Julia went to meet with Dr. Weinhouse today for an echocardiogram (basically an ultrasound of the heart) and a consult on her situation. An Orthodox Jewish rabbi in his off-hours (I believe), he spoke in glowing terms of the essential beauty of the structure of Julia’s heart, despite the malformation that was again confirmed in the ultrasound. He described her ventricles – the lower chambers and the area of primary concern – as symmetrical and sound. The blood vessels entering and exiting are well formed and free of defect, and the conjoined valve that will eventually be separated is sealing very well.

From a symptomatic standpoint, Julia is showing no signs of distress in her breathing and none of the discoloration or feeding issues that one would expect. We were especially encouraged when Jocelyn noticed one of the notes on his chart: “So far, so good.”

The game between now and the surgery is a race to a body weight of eight and a half pounds or so before the symptoms manifest themselves to the point of danger to her life. The ugly truth is that without intervention, Julia is on a slow boat to congestive heart failure – a term that is not quite as scary as it was. The process will be a slow one, and delayed by short-term drug intervention. But we have our marching orders: Get this kid to eight or nine pounds, and surgery can proceed most safely. If you are the praying type, please ask our Creator for a long delay in the symptoms so that Julia’s soul can remember as little discomfort and distress as possible.

On a more personal note, fatherhood is beginning to settle in on yours truly. I carried my daughter today through the examination – from the weigh-in through the echocardiogram to the EKG. I have heard her squawk in indignation at the pokes and prods by the NICU staff and was beginning to feel a little less sensitive to them. But this morning I was thunderstruck when I saw tears in my daughter’s eyes for the first time as the technician pulled off the leads of the EKG.

Amazingly, after everything that we have been through thus far, today was the first time I cried for my daughter.

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UPDATED: Prayin’ for Platelets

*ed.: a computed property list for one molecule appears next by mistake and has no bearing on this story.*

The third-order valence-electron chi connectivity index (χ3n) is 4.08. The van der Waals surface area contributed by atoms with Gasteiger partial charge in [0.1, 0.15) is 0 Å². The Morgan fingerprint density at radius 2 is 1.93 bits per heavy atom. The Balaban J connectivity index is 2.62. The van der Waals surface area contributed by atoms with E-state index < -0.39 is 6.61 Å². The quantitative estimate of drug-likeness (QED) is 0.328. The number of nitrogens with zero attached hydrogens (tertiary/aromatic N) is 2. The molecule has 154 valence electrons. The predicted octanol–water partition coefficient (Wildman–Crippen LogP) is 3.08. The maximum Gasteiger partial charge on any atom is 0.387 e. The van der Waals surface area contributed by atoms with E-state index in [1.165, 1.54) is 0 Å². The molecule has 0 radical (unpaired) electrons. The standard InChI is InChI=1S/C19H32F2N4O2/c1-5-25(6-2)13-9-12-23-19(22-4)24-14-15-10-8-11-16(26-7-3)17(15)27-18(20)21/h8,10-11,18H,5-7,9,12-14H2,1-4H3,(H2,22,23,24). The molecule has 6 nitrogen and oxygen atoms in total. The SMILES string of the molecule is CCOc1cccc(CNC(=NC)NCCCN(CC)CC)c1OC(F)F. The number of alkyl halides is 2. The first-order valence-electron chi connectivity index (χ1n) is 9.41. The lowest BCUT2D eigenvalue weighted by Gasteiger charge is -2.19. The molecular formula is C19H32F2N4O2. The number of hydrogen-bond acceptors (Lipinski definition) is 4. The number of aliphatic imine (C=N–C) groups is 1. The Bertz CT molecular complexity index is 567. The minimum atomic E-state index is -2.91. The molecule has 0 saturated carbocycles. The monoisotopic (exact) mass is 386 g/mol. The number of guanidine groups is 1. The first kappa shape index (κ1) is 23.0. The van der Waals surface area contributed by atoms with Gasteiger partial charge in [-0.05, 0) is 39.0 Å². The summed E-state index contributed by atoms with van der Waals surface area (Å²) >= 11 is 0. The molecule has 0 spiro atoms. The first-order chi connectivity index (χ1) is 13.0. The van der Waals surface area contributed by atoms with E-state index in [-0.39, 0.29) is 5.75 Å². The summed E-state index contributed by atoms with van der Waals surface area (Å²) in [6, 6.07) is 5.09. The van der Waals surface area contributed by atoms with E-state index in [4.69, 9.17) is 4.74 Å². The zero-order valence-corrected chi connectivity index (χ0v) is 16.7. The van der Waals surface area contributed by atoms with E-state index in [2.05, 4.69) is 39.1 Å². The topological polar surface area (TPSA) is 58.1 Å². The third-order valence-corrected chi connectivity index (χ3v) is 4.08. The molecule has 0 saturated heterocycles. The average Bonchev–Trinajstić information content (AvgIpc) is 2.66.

On September 26, 2010, in Julia's Journey, Personal, by Chris

 

*** Update: Julia had her transfusion and early lab tests after are promising! Her platelet count went from 17 (quite dangerous) to 145 – well toward the normal range. Further monitoring will be required, but this is a very good first step! Thank you so much for your prayers! ***

Hey Gang –

There is a little wrinkle in a day of otherwise good news that could use your prayers and good thoughts. After a couple of great breastfeeding sessions today, I noticed a furrowed brow on our nurse, Laurie. She came over to us and said that Julia’s platelet count was down.

This important blood clotting component has been suppressed since Julia was born. I remember hearing mentions of it as I listened in on doctor’s rounds over the past few days. But her platelet count had now dipped to a level where intervention was required. We spoke with the doctor and he is not yet concerned about the origin of the issue, but is more focused on avoiding the complications that low platelets can bring.

The cause is most likely a relatively benign disagreement between Mom & Julia’s blood type that will work itself out. There are, however, rarer possibilities that are just no fun to think about at the present moment. Additionally, this could be connected to Julia’s Down Syndrome.

Right now, a transfusion of platelets to fortify Julia’s flagging supply is in order. It’s a simple band-aid for right now, but that may be all that’s needed. Of course, we have to wait over the next few days to see if the problem sorts itself out or if further intervention is warranted.

In the meantime, we have given this situation to our Creator and Redeemer, asking Him to do what he has done before: create more platelets and redeem the disconnect in Julia’s body that is keeping that from happening. Jocelyn and I are fine – well, not quite fine. But we are weathering this well, knowing that there would be a few dips in the road as we navigated this.

By the way – don’t be too disturbed by the pic. It was a routine weigh-in last night and Julia was a little cranky that the nurse had taken her out of her nice, warm jammies. The good news is that her weight is up!

Thanks for your prayer and support on this!